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This is a lithograph by Jose Clemente Orozco, called “The Franciscan and the Indian.” A very compassionate piece by the artist, and a very unique piece.
A copy of this particular lithograph is in the collection of the Museum of Modern Art New York. And although Orozco created more prints than either of the other legendary Mexican artists that comprised the “Big Three,” he only created 30 lithographs and 20 etchings in total during his lifetime - so they are quite rare.
The lithograph itself depicts this Franciscan priest compassionately embracing an indigenous beggar. This kind of theme probably relates to Orozco’s opinion that the colonial powers and the church may have been better for the indigenous, pre-Colombian people than life before they arrived.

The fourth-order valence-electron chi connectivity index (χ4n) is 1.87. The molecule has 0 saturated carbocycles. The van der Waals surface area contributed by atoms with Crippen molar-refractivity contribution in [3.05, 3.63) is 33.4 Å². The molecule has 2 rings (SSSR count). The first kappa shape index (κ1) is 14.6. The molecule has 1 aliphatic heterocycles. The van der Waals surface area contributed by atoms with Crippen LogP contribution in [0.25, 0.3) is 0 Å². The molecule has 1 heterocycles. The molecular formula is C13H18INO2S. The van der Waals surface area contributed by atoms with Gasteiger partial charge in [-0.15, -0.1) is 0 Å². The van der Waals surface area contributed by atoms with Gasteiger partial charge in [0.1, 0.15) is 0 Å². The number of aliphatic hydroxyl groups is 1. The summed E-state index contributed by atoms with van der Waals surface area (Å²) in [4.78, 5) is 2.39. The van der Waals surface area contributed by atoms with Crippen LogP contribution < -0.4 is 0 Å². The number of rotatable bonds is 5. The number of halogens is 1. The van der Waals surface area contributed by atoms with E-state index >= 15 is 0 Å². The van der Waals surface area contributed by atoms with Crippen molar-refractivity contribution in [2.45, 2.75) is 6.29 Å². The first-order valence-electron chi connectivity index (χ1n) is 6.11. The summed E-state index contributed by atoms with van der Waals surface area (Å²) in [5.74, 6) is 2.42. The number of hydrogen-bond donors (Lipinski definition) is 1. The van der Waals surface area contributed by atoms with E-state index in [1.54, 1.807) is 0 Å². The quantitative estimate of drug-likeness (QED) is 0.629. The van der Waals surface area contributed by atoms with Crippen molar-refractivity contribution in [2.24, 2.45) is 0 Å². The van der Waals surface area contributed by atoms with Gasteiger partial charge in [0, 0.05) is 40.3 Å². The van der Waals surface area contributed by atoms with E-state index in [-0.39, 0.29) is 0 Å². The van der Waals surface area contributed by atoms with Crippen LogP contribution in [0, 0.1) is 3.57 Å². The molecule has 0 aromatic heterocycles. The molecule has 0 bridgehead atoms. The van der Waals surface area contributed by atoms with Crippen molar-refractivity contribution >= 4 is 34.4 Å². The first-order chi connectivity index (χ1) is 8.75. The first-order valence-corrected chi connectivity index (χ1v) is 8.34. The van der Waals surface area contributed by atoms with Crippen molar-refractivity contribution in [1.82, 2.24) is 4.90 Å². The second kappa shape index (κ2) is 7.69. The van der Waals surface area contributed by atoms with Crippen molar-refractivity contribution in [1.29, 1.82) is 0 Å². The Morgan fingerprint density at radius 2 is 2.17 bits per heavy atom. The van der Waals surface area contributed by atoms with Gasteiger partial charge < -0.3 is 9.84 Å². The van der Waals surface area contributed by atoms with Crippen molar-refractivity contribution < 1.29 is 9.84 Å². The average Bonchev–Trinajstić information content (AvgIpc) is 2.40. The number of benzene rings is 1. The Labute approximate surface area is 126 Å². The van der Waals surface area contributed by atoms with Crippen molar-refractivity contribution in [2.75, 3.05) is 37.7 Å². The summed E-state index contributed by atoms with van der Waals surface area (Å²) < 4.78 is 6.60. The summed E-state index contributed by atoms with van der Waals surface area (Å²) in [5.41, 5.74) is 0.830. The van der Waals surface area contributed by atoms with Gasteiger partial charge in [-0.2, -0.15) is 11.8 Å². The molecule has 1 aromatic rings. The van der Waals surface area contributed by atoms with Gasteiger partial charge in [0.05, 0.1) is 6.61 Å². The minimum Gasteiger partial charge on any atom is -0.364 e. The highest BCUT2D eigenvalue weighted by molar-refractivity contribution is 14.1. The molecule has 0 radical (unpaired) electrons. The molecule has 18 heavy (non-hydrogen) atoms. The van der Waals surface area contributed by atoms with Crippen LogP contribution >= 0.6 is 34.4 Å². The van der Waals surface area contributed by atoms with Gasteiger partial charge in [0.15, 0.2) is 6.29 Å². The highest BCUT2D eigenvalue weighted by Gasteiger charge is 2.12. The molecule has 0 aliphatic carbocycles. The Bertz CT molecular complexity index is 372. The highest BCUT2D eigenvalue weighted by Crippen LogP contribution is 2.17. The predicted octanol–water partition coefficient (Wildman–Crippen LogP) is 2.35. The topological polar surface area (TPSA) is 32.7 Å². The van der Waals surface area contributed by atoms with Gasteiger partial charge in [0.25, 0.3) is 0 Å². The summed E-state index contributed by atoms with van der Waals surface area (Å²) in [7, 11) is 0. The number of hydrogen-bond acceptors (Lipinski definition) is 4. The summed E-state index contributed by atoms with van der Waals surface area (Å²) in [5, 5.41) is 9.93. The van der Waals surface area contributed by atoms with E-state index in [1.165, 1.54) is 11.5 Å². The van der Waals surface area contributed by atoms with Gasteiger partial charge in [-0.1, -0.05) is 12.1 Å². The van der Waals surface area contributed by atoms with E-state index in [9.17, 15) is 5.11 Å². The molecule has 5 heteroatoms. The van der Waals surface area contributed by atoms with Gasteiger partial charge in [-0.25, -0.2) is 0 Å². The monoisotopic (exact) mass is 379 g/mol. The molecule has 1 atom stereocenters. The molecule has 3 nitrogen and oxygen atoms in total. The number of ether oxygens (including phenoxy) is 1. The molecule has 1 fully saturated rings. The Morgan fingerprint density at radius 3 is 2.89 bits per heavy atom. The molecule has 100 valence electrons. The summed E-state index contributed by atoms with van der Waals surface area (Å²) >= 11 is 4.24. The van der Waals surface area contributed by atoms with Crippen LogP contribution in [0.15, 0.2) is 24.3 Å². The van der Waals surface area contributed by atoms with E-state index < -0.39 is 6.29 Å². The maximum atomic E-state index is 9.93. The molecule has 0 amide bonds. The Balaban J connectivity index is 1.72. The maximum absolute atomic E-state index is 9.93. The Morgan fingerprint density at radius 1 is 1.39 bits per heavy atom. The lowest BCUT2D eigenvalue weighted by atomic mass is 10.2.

Prior to the colonization of the America’s, Orozco feels that the violence perpetrated onto the indigenous people, particularly by the bloodthirsty priests doing the bidding of the gods, was far more traumatic and violent than that of the colonial powers.
This view is in direct contrast to Diego Rivera who strongly believed that pre-conquest, pre-Colombian people lived in a utopian paradise.
However, there was a mural that Orozco later created at the former Chapel of the Hospicio Kabanas that showed the Colonial powers in a far less flattering light – in fact, it depicts them as extremely brutal to the indigenous people, which gives us (with this piece) this enigmatic ambiguity about the actual meaning of the piece.
As I said earlier – you have this wonderful embracing tenderness of the priest toward the Indigenous beggar. But on the other hand it could also be evocative of the all powerful church showing complete dominance over the people it has conquered. It is difficult to say with complete confidence what Orozco meant to express with this piece.